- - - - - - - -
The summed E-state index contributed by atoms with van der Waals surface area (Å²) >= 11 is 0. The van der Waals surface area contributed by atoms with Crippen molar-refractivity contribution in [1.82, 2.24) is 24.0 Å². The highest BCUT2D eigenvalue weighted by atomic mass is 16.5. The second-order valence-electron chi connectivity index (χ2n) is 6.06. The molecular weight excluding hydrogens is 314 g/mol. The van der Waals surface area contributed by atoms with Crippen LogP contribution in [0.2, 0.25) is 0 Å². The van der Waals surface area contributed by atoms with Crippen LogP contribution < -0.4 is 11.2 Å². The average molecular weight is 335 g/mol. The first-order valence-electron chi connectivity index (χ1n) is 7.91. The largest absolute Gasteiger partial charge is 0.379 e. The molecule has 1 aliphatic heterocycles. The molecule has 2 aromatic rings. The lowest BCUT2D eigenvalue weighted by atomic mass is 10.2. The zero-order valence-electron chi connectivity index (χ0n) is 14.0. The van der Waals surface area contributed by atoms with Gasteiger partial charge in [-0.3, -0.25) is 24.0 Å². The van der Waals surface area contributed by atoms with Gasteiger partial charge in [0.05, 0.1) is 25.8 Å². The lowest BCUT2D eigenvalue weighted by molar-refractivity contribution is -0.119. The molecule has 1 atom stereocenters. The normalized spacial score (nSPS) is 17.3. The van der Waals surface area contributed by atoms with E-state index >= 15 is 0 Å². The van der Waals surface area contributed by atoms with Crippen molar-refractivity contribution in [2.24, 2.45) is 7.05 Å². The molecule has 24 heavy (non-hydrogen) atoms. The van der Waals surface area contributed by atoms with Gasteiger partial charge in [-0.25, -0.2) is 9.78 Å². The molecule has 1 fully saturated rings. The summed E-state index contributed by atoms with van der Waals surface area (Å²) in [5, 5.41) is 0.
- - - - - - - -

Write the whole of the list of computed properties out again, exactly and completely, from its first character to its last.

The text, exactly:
The summed E-state index contributed by atoms with van der Waals surface area (Å²) >= 11 is 0. The van der Waals surface area contributed by atoms with Crippen molar-refractivity contribution in [1.82, 2.24) is 24.0 Å². The highest BCUT2D eigenvalue weighted by atomic mass is 16.5. The second-order valence-electron chi connectivity index (χ2n) is 6.06. The molecular weight excluding hydrogens is 314 g/mol. The van der Waals surface area contributed by atoms with Crippen LogP contribution in [0.2, 0.25) is 0 Å². The van der Waals surface area contributed by atoms with Crippen LogP contribution < -0.4 is 11.2 Å². The average molecular weight is 335 g/mol. The first-order valence-electron chi connectivity index (χ1n) is 7.91. The largest absolute Gasteiger partial charge is 0.379 e. The molecule has 1 aliphatic heterocycles. The molecule has 2 aromatic rings. The lowest BCUT2D eigenvalue weighted by atomic mass is 10.2. The zero-order valence-electron chi connectivity index (χ0n) is 14.0. The van der Waals surface area contributed by atoms with Gasteiger partial charge in [-0.3, -0.25) is 24.0 Å². The van der Waals surface area contributed by atoms with Gasteiger partial charge in [0.05, 0.1) is 25.8 Å². The lowest BCUT2D eigenvalue weighted by molar-refractivity contribution is -0.119. The molecule has 1 atom stereocenters. The normalized spacial score (nSPS) is 17.3. The van der Waals surface area contributed by atoms with E-state index >= 15 is 0 Å². The van der Waals surface area contributed by atoms with Crippen molar-refractivity contribution in [2.24, 2.45) is 7.05 Å². The molecule has 24 heavy (non-hydrogen) atoms. The van der Waals surface area contributed by atoms with Gasteiger partial charge in [-0.25, -0.2) is 9.78 Å². The molecule has 1 fully saturated rings. The summed E-state index contributed by atoms with van der Waals surface area (Å²) in [5, 5.41) is 0.